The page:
Second, for educators, school closures and increased voluntary absences have made face-to-face communication more difficult, potentially contributing to misunderstandings and stigma about patients. Educators have had to focus on preventing the spread of infection among their classmates and have been sensitive to the possibility of COVID-19. As a result, they were obliged to prohibit children with COVID-19-like symptoms from attending school since it was quite difficult to distinguish between OD and COVID-19 during the pandemic.
Third, medical professionals have had much more difficulty providing established treatments to patients with OD. In addition to patients avoiding seeking health care services, medical professionals may have been forced to postpone clinical interventions in hospitals if patients developed COVID-19-related symptoms. Practitioners may not have been able to adjust to an increasing number of patients with OD due to the time constraints and low profit associated with providing medical care. The mental health of medical professionals themselves may also have been negatively affected by the COVID-19 pandemic.
Digital health solutions using web applications are expected to be effective in addressing current challenges and issues surrounding OD (5). Given that patients with OD may have difficulty attending school or going to the hospital, they may spend a significant amount of time at home on their smartphone screens. Digital therapeutics that support patients with OD and their families have great potential as a novel solution. In particular, established approaches, such as patient education, non-pharmacological interventions, pharmacotherapy, and psychotherapy, can be delivered online. Additionally, patients who regularly visit doctors may be able to utilize mental health care programs provided by clinical psychologists between outpatient visits. In the US, a digital mental health platform has already been launched, offering personalized online mental health care programs for children and their families (6). These solutions can provide relief for patients and parents, alleviate the stigma surrounding patients, and reduce the burden on health care professionals. It should be noted that digital therapeutics are not meant to replace traditional treatments but rather to supplement them and provide additional support. Patients need to continue receiving care from healthcare professionals, and families also need to discuss the use of digital therapeutics with their doctors. Digital therapeutics can be a valuable resource for managing OD, but it is important to use them as part of a comprehensive treatment plan.
Research on OD has mainly been conducted as a psychosomatic disorder in Japan, while in the US it is classified as a cardiovascular disease characterized by syncope and studied as orthostatic intolerance (OI). The reasons for this difference are that research on OD has advanced in terms of school refusal, which is less common in the US. Moreover, OI is more prevalent among adults; in contrast, OD is a pediatric disorder characterized by difficulty waking up in the morning and associated with sleep disorders. To provide a unique perspective from Japan, it is important to understand the clinical characteristics and epidemiological dynamics of OD due to the COVID-19 pandemic in Japan. For this purpose, further epidemiological studies and random sampling surveys will be needed using large-scale databases in the real world. Additionally, the digital health solutions described in the previous chapter may make it possible to collect more detailed, personalized information. It is also worth considering the potential for international collaboration in researching OD. By bringing together the different perspectives and approaches from Japan and the US, it may be possible to gain a more comprehensive understanding of the disorder and develop more effective treatments.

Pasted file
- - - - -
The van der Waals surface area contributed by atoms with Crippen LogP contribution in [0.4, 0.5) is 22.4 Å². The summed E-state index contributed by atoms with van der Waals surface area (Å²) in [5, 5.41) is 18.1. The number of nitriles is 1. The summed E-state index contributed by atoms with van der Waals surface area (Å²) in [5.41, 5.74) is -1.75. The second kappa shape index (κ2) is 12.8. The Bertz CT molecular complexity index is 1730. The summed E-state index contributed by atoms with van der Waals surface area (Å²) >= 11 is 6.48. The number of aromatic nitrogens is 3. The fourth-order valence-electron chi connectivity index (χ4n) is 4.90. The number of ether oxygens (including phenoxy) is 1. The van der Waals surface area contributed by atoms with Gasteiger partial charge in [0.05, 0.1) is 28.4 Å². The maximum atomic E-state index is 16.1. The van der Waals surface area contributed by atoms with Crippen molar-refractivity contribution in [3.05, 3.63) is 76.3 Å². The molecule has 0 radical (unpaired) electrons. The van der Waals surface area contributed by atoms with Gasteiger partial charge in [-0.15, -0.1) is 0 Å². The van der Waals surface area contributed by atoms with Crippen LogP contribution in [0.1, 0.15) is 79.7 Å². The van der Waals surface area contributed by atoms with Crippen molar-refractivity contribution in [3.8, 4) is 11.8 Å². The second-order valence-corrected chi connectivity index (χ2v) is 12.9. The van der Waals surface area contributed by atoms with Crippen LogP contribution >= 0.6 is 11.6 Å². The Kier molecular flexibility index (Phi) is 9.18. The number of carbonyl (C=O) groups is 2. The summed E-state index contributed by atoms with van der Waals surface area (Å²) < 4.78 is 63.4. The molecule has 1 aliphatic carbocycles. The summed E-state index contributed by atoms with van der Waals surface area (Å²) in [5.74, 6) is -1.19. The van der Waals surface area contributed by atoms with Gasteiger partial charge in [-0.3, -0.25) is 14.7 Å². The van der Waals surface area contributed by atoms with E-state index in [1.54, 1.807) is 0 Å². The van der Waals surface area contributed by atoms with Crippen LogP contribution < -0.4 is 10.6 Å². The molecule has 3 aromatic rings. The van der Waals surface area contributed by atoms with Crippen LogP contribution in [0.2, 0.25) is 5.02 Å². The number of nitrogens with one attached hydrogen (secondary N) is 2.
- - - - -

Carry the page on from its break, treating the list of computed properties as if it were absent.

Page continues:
In conclusion, the COVID-19 pandemic has exacerbated the situation surrounding OD and limited the effectiveness of existing approaches. Exploring online interventions using digital therapeutics has the potential to be a novel solution for offering necessary support for patients and parents. Additionally, further research utilizing large-scale databases may reveal the clinical epidemiology of OD in the real world, leading to the development of new treatments. Both of these points are urgently needed from a public health perspective, and further advances are expected.
This work was supported by the Mental Health Okamoto Memorial Foundation.
This work was supported partially by a grant from The Mental Health Okamoto Memorial Foundation. The authors would like to sincerely thank the patients and their parents for sharing their experiences and contributing to the discussion in this work.
KS conceptualized the original idea and drafted the initial manuscript. SN critically reviewed and revised the manuscript, and approved the final manuscript as submitted. KS and SN are responsible for all aspects of the work.